Anderson doesn't own shares, and his firm doesn't have an investment banking relationship.

Weight and See

Anderson wonders if a recent editorial in

The Journal of the American Medical Association

played any role in the FDA's action. "FDA has previously proven itself to be sensitive to public scrutiny," he says.

Last week, the editorial accompanied a company-sponsored clinical trial that compared Acomplia with a placebo in more than 3,000 patients. Those who dieted and took Acomplia for two years experienced "modest but sustained reductions in weight and waist circumference and favorable changes in cardiometabolic risk factors," the research says.

However, the authors said this test was "was limited by a high drop-out rate," adding that "longer-term effects of the drug require further study." The article covers research that was first presented at an American Heart Association convention in November 2004. Only about half of the participants in the placebo and Acomplia groups stayed with the study.

The caveats identified by the researchers -- the two lead authors have received fees from Sanofi-Aventis for making presentations -- were amplified by the


editorial. It raised questions about the drop-out rate, about tracking patients who quit and about balancing possible side effects vs. the "modest" weight loss.

Sagient Research Systems speculates the FDA's delay could have been caused by safety issues.

"Acomplia had a higher rate of psychiatric adverse events, and the nature of serious adverse events has not been fully disclosed," says the San Deigo firm, whose BioMed Tracker report analyzes drug products and prospects. "There is a high prevalence of depression in obese patients, and significant depression was an exclusion factor. This could be important since it may in practice be difficult to restrict Acomplia usage once it is on the market."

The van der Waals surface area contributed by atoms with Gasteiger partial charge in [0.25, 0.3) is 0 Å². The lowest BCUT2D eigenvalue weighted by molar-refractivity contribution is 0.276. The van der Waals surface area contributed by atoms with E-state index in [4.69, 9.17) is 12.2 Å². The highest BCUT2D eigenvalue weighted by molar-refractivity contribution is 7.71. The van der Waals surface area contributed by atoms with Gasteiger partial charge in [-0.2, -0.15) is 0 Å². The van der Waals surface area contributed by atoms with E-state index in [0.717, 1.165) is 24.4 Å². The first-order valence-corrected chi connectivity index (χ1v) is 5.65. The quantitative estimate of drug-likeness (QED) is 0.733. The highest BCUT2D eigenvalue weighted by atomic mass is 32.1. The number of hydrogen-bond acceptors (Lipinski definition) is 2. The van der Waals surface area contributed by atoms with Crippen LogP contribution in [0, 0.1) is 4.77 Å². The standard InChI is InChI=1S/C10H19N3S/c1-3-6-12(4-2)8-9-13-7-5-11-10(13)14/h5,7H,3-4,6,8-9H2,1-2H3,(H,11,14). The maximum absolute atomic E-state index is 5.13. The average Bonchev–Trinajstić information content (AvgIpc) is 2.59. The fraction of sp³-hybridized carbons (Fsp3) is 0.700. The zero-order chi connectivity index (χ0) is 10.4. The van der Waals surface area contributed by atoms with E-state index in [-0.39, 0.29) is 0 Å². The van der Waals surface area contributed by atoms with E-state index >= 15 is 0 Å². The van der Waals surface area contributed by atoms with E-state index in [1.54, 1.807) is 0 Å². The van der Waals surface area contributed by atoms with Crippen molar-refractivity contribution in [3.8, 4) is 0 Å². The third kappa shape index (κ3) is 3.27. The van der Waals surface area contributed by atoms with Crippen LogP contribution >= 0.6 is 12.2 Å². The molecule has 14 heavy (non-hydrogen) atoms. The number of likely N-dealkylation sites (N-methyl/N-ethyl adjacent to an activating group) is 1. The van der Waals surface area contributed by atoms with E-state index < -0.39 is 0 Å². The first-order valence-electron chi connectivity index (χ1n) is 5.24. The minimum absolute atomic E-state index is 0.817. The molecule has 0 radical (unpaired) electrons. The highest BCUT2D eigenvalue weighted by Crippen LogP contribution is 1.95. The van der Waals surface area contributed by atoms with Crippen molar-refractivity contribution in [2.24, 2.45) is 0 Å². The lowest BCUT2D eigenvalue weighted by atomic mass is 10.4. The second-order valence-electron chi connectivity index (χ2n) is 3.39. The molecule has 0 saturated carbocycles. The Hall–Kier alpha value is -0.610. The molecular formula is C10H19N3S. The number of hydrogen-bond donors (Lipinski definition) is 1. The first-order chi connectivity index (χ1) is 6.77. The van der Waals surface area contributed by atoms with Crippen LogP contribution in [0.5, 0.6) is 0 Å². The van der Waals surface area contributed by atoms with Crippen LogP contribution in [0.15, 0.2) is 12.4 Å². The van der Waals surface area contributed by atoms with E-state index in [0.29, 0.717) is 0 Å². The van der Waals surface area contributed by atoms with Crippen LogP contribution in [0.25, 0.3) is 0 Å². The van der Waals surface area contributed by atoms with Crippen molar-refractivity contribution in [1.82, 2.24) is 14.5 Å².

When and if Acomplia is approved for weight loss, it would compete with two prescription drugs, Xenical from


and Meridia from




Meridia had worldwide sales of $300 million. Xenical produced about $485 million in sales worldwide, including only $78 million in the U.S. for Roche, which has granted a license to



to market the drug as an over-the-counter medication.

In January

an FDA advisory committee voted 11-3 in support for Xenical as a nonprescription product. If the agency concurs, Xenical will become the first FDA-approved over-the-counter weight loss drug and will be sold under the name Alii.

Smoking Setback

The rejection of the smoking-cessation application gives breathing room to the assortment of nicotine gums, pills and skin patches already on the market. But the biggest beneficiary may be



, which is working on a stop-smoking drug called Champix.

In December, the FDA granted an accelerated review for Champix, which means the agency expects to act within six months. Pfizer also submitted an application to the European Union in November.

Hauber, of Bear Stearns, says Champix might have a research edge anyway because it was tested vs. Zyban, from GlaxoSmithKline, while Acomplia was only tested vs. the placebo. Champix had a statistically significant advantage over Zyban in terms of patient quit rates, Hauber says.

The FDA's rejection of Acomplia as a stop-smoking drug doesn't kill all chances of a comeback. Sanofi-Aventis will probably have to conduct more clinical trials, and if Acomplia is approved for weight management doctors are allowed by law to prescribe it for any condition.